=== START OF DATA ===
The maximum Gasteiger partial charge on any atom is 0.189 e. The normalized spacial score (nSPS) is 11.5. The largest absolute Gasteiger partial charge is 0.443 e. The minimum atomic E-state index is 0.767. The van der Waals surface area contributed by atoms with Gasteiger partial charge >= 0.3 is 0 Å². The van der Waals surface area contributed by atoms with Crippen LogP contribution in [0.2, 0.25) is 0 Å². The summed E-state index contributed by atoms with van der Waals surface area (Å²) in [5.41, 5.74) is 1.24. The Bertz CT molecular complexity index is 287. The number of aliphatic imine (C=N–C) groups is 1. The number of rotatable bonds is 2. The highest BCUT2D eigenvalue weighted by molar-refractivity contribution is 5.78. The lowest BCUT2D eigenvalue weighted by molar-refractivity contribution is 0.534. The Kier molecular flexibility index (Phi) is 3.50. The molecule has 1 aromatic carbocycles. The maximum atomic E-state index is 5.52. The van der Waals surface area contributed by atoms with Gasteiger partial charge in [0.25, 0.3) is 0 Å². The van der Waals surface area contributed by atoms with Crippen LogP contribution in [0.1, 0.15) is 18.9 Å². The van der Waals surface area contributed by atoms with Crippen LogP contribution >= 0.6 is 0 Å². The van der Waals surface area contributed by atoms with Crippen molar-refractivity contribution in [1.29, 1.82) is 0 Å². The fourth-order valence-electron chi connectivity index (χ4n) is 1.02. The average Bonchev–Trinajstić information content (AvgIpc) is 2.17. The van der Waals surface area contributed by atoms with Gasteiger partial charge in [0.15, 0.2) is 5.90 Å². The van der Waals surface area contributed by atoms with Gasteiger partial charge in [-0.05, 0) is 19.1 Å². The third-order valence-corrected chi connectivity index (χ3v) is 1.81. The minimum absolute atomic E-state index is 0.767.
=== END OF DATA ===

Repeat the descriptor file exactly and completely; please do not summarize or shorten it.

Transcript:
The maximum Gasteiger partial charge on any atom is 0.189 e. The normalized spacial score (nSPS) is 11.5. The largest absolute Gasteiger partial charge is 0.443 e. The minimum atomic E-state index is 0.767. The van der Waals surface area contributed by atoms with Gasteiger partial charge >= 0.3 is 0 Å². The van der Waals surface area contributed by atoms with Crippen LogP contribution in [0.2, 0.25) is 0 Å². The summed E-state index contributed by atoms with van der Waals surface area (Å²) in [5.41, 5.74) is 1.24. The Bertz CT molecular complexity index is 287. The number of aliphatic imine (C=N–C) groups is 1. The number of rotatable bonds is 2. The highest BCUT2D eigenvalue weighted by molar-refractivity contribution is 5.78. The lowest BCUT2D eigenvalue weighted by molar-refractivity contribution is 0.534. The Kier molecular flexibility index (Phi) is 3.50. The molecule has 1 aromatic carbocycles. The maximum atomic E-state index is 5.52. The van der Waals surface area contributed by atoms with Gasteiger partial charge in [0.25, 0.3) is 0 Å². The van der Waals surface area contributed by atoms with Crippen LogP contribution in [0.1, 0.15) is 18.9 Å². The van der Waals surface area contributed by atoms with Crippen LogP contribution >= 0.6 is 0 Å². The van der Waals surface area contributed by atoms with Crippen molar-refractivity contribution in [1.29, 1.82) is 0 Å². The fourth-order valence-electron chi connectivity index (χ4n) is 1.02. The average Bonchev–Trinajstić information content (AvgIpc) is 2.17. The van der Waals surface area contributed by atoms with Gasteiger partial charge in [0.15, 0.2) is 5.90 Å². The van der Waals surface area contributed by atoms with Gasteiger partial charge in [-0.05, 0) is 19.1 Å². The third-order valence-corrected chi connectivity index (χ3v) is 1.81. The minimum absolute atomic E-state index is 0.767.